#283 - Joel Stevenson, CEO of Yesware  - on competing in a dense market

A story about the puzzle to solve to find product market fit and create defensible differentiation

This podcast interview focuses on product innovation that has the power to enable Sales Teams to do meaningful email outreach at scale. My guest is Joel Stevenson, CEO of Yesware.

Joel loves building businesses and has 20+ years of experience doing just that. He built a supply chain business from $2MM to $30MM, a B2C eCommerce business from $50MM to $100MM, and a B2B business,  from scratch to several hundred million. He earned a BS from the University of Illinois at Urbana-Champaign and an MBA from Yale School of Management.

In March 2017, he joined Yesware as their SVP of Sales & Marketing. He then transitioned into the COO role – and today, he’s the CEO.

Their mission: To help sales professionals deliver positive buying experiences and build the valuable relationships their customers deserve.

This inspired me, and hence, I invited Joel to my podcast. We explore Joel’s journey with Yesware and the challenges he had to overcome growing it in an extremely dense market with many better-funded competitors. We discussed how he’d carved out his niche and what that meant for product strategy, marketing, and sales. Joel then elaborates on how a rise in prices during COVID-19 had an unexpected positive effect on the overall quality of the business. Lastly, we discuss the effects of the merger with Vendasta.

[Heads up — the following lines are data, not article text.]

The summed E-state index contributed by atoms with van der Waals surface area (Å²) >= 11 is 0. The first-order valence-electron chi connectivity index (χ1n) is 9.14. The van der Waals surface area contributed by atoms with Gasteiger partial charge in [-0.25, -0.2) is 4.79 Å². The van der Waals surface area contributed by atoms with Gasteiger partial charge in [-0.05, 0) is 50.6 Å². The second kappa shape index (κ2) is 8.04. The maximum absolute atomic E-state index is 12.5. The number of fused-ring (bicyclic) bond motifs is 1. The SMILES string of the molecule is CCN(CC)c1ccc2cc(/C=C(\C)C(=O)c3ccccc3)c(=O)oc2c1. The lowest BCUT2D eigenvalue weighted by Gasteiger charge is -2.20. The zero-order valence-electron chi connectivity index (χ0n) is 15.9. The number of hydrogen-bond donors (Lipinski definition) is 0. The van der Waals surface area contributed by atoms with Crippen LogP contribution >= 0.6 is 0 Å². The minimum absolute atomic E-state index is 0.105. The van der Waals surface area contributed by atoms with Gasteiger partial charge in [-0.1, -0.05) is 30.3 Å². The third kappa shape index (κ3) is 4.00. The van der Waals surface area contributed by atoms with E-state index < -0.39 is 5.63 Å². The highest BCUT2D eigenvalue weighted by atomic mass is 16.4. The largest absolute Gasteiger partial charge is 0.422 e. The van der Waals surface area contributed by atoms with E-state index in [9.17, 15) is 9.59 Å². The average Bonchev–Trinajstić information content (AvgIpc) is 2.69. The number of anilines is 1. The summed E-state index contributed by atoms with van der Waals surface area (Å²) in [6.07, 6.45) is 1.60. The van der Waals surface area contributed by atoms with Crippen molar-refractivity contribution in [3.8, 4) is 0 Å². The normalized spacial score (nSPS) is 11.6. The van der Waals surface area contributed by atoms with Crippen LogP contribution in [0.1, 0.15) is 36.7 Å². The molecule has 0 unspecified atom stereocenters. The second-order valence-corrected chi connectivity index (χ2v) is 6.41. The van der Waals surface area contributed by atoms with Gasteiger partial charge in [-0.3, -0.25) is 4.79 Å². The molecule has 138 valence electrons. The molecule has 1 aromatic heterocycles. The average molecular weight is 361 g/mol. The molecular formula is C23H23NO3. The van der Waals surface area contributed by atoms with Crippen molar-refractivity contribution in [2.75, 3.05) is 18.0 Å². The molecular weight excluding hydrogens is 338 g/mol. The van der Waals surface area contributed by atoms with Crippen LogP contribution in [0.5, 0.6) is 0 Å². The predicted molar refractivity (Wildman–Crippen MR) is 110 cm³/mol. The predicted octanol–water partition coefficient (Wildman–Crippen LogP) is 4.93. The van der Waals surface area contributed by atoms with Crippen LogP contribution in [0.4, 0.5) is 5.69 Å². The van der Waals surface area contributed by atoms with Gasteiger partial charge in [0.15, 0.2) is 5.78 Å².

Here’s one of his quotes

A lot of our early value as a company was driven because we have a very good Salesforce integration. But the peril with that strategy was that with Salesforce as a system of record, we’re effectively putting all of our data inside of Salesforce. 

And then if somebody decides that they’re unhappy with Yesware, for whatever reason […] it doesn’t end up becoming that difficult to switch. 

And so I wish we would have done earlier what we’re doing now – is completing the story where Yesware becomes more of the system of record. I think that would have massively increased our stickiness. The promise of product-led is easy acquisition. The peril of product-led is retention. And that was the thing that we had to keep working on.

During this interview, you will learn four things:

  1. How you can create meaningful differentiation in an extremely dense market 
  2. The true value of your saas is often about what you offer, but how and where you offer it. It’s all about context.
  3. How one simple (but controversial) change can help attract much better quality customers
  4. The power of reflecting on the potential of the success of your SaaS business – and taking an open mindset (without ego) on how to achieve it.


For more information about the guest from this week:


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